It's become somewhat common knowledge that most all mobile devices can be tracked, leading to situations where police are kicking down the wrong doors while tracing stolen iPhones, or situations where Twitter feeds can help prompt the triangulation of the cell locations of carjacking victims. Essentially, there are many modes of tracing stolen or misplaced devices, the most popular being the use of apps like Apple's Find my iPhone - but Apple itself typically doesn't like to get involved beyond this, and offers warranty replacement for stolen of misplaced devices. Apple cites a lack of a centralized tracking system for the phones, and plainly doesn't want to have to confront thieves.
This lack of centralization is about to change, with four major carriers planning to align with the Federal Communications Commission to build a lost phone database. The providers involved, including Verizon, Sprint Nextel, AT&T and T-Mobile, have all agreed to participate in the database. The New York City Police Department reports that cell phones account for 80% of all electronics thefts - and the database, which will be complied by the companies involved, will work to trace the stolen phones and then deactivate voice and messaging service. Law enforcement officials hope that phones that can't function if stolen will deter crime. The carriers will put together their respective databases within the next six months, and have them integrated within a year. Some smaller carriers are also said to be joining the movement, and the database will be available to other countries who seek to join.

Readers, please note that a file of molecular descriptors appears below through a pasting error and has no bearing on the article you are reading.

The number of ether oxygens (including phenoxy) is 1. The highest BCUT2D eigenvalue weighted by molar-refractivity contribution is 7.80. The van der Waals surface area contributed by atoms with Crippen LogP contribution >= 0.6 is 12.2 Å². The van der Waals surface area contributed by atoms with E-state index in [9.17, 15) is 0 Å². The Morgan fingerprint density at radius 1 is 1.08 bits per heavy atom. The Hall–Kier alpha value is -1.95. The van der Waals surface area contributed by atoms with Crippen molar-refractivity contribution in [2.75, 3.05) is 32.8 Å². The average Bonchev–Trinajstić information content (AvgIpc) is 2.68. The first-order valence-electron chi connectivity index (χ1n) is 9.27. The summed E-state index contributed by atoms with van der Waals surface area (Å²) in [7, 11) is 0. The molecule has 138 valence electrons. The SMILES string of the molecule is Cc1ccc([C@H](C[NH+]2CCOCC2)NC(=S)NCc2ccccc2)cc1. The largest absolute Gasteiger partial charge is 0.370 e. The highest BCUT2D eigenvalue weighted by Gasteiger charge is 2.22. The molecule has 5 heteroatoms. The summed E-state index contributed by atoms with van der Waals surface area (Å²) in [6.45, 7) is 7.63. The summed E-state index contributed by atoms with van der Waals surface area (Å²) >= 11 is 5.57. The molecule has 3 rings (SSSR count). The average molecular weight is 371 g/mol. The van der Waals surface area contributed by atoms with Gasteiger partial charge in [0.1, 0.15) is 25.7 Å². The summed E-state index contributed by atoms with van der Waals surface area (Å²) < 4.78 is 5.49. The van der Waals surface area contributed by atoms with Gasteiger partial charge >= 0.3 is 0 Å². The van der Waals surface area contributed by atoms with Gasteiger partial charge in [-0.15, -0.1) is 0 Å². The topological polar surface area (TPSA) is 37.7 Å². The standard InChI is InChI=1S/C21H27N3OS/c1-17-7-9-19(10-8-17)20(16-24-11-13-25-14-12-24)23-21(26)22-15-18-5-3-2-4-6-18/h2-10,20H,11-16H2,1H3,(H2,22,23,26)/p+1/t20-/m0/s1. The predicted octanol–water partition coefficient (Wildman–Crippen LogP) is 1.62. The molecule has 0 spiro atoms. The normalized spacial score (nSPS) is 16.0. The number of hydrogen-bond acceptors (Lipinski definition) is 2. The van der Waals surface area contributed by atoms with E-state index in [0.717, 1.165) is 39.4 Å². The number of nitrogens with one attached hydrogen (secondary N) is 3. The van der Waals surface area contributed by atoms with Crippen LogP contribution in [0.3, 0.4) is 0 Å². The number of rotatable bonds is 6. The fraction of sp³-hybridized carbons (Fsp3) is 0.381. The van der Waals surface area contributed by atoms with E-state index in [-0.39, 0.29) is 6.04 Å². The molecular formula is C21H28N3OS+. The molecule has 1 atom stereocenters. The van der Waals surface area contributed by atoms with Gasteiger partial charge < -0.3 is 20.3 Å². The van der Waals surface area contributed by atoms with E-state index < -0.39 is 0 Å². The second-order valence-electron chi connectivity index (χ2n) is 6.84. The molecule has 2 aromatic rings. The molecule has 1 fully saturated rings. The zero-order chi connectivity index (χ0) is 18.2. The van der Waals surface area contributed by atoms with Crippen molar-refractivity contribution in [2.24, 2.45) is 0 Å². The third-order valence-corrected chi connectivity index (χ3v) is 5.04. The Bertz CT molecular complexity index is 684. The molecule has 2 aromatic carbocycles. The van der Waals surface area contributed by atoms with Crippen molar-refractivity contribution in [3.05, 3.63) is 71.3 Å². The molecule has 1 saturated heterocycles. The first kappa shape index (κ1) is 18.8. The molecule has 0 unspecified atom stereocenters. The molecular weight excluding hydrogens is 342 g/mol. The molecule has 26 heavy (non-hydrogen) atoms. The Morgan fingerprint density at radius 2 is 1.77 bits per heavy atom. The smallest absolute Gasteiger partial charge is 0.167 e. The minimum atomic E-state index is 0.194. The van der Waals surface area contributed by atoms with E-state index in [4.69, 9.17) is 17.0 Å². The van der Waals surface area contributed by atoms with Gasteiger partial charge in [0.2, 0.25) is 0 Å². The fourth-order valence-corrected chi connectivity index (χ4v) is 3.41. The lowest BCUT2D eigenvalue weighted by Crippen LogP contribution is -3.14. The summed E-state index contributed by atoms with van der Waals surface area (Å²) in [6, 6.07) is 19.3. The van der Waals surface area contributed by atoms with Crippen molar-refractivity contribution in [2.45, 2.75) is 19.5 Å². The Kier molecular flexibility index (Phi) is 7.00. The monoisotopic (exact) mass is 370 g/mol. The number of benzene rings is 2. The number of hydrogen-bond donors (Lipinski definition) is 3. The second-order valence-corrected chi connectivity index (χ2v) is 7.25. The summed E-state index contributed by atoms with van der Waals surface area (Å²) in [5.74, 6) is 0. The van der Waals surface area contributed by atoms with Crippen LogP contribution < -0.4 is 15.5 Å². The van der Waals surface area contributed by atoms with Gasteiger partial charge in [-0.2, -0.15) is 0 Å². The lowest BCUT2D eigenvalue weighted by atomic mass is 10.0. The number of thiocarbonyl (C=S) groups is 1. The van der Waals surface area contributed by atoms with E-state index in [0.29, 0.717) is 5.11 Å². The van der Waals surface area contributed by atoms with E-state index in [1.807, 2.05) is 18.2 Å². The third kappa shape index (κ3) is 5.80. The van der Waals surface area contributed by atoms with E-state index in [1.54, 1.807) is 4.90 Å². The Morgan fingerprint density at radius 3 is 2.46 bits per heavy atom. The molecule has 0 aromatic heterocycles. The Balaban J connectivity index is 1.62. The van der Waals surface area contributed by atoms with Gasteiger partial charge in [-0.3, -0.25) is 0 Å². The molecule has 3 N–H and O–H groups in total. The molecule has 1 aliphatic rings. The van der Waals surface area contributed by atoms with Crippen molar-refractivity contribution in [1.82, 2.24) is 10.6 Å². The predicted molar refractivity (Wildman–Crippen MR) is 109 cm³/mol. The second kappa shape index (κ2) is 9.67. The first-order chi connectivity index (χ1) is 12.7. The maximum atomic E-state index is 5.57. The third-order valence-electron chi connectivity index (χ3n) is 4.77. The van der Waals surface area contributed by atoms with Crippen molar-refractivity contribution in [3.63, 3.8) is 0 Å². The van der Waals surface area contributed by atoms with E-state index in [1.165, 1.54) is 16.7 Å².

The mention of other governments getting involved seems integral, because it's logical to just sell a stolen device to a different country - if AT&T were to block service to an iPhone that was registered as stolen in the U.S., a savvy thief could fully unlock it, sell it to an eBay user in Mexico, where they could pop in Digicel network SIM card in Cancun, and be none the wiser. Still, it can be assumed that a lot of stolen phones aren't gaffled with so much thought - especially around Cancun. The new plan seeks to block the service of phones grabbed from bars, left on beaches, etc. The simple notion of "phone don't work" would likely deter a large amount of mobile device thefts.